Since then, I’ve been on a casual but continuous quest to read as much about the 1966-1967 sightings of the creature popularly called Mothman as I possibly can in an effort to a) find more and more different artistic interpretations of the creature popularly called Mothman and b) figure out just what the hell Keel’s theory regarding the monster, the flying saucers, the men in black and the various strange experiences he chronicled in Mothman Prophecies was actually all is, as the book read like an investigation without a conclusion to me (As I mentioned in that original post, Keel hinted that he had some sort of understanding of it all in Prophecies, but never really shared it in the book).
I’m still tracking down various Keel-written works, but the other day I checked out High Strangeness: UFOs From 1960 through 1979 (The UFO Encyclopedia Volume 3) by Jerome Clark (Omnigraphics Inc.; 1996) because it had a healthy-sized entry on “Mothman and Other Winged Entities” (although it had no drawings save a version of the expected one).
Keel came up quite a bit, not only in the Mothman entry, but throughout the book, and Clark’s summary of Keel’s thinking—and reflections of the latter’s place in ufology in general—were pretty interesting to me. Additionally Clark summarizes Keel’s theories of UFOS and related phenomena pretty clearly, particularly in an entry entitled “Paranormal and Occult Theories About UFOS”.
(The connection to comics is coming up; be patient…or quit reading this post I guess…have you checked Blog@Newsarama yet today?)
Keel believed in a “superspectrum” which was essentially a higher plane of reality, and the beings native to it were “ultraterrestials” who, Clark writes, “cynically manipulate the human race and individual human beings.” They can make humans see whatever they want, and thus toy with humanity.
In Keel’s revisionist history ultraterretirals “posing as gods and superkings” once ruled the earth, but when democracy became a force in human affairs, these “gods” and their descendants (royal families whose ancestors had mated with ultraterrestrials in human guise) lost their power and authority. Ever since then the ultraterrestials have waged war on Homo sapiens. They have generated religions, cults and secret societies, intervened in the lives of historical figures (Thomas Jefferson and Malcolm X among others) at crucial moments, and otherwise directed human life to serve their ends. God himself is an ultraterrestrial dwelling in the superspectrum.
I don’t even know how to wrap my head around such a view of the universe, especially since it seems like the only evidence for such a view one could provide would be experiential and not concrete, making a view that can easily be stated and, perhaps by some, believed, but not really argued for.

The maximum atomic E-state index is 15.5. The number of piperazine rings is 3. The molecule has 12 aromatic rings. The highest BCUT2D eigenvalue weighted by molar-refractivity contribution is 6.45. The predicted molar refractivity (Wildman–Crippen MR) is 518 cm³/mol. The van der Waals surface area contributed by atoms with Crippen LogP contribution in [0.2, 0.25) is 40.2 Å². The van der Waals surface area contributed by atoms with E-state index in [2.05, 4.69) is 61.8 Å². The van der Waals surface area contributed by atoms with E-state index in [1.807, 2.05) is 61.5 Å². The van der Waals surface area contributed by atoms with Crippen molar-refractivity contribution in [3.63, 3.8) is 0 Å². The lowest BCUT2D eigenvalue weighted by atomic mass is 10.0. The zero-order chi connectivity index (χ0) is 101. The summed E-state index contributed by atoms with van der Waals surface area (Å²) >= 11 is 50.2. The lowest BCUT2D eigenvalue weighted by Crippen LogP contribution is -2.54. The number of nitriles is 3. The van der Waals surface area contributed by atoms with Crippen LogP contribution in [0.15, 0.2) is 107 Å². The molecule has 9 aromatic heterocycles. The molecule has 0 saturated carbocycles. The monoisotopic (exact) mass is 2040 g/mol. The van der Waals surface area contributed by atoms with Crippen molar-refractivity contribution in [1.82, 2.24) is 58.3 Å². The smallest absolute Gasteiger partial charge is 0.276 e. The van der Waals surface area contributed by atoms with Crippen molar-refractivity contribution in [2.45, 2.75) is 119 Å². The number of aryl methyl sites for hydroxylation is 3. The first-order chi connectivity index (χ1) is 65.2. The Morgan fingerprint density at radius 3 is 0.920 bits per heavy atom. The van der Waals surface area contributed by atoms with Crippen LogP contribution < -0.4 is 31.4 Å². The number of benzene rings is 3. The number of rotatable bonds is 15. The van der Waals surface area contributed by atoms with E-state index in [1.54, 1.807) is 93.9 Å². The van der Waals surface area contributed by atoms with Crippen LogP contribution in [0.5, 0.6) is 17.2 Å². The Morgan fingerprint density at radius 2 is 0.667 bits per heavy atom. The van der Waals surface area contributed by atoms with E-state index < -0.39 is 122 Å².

I was struck—repeatedly, actually—while reading about Keel in this book at how similar he sometimes sounded to Grant Morrison. Not just in the language choices and naming conventions ("Ultraterrestrials from the superspectrum posing as gods and superkings" sure sounds like a snatch of Morrison super-comics dialogue), but also in his idea of higher-dimensional beings influencing us here in the third-embedded-in-a-fourth (Think "Crisis Times Five," or All-Star Superman or Final Crisis or that interview where Morrison claimed to interact with fifth-dimensional beings) and his belief that he could actually control aspects of reality through his own writing (Keel has at least one anecdote in which he could conjure particular types of UFO events simply by making shit up and talking about it, whereas in Invisibles-era interviews Morrison talked about his ability to conjure up real people by creating them first as characters in his work).
Also of note to comics fans is the way Keel’s intellectual predecessor (to use Clark’s term) talked about the superspectrum’s ultraterrestrials, and the way they traveled to our reality. N. Meade Layne had a similar understanding of a higher plane of reality with its own entities, although he called that higher reality “the etheric world” and the entities there “etherians.”
Check out this summary by Clark:
The etheric world coexists with and interpenetrates ours. Like our world, it has stars, planets, and other familiar features which are the etheric analogues of ours. Its inhabitants are human and highly advanced. The etherians, who have our best interests at heart, must lower their “vibrational” rate considerable in order to enter our realm.Readers of DC comics will note that such terminology echoes the way DC’s multiverse cosmology. The various DC Earths (Earth-1, Earth-2, Earth-S, and so forth) all existed in the same place in space, but vibrated at different frequencies, creating parallel earths—to travel between those earths, The Flash characters would vibrate at different frequencies.
(Above: A one-panel explanation of DC's multiple earths, from 1977's Justice League of America #147 by Paul Levitz, martin Pasko, Dick Dillin and Frank McLaughlin)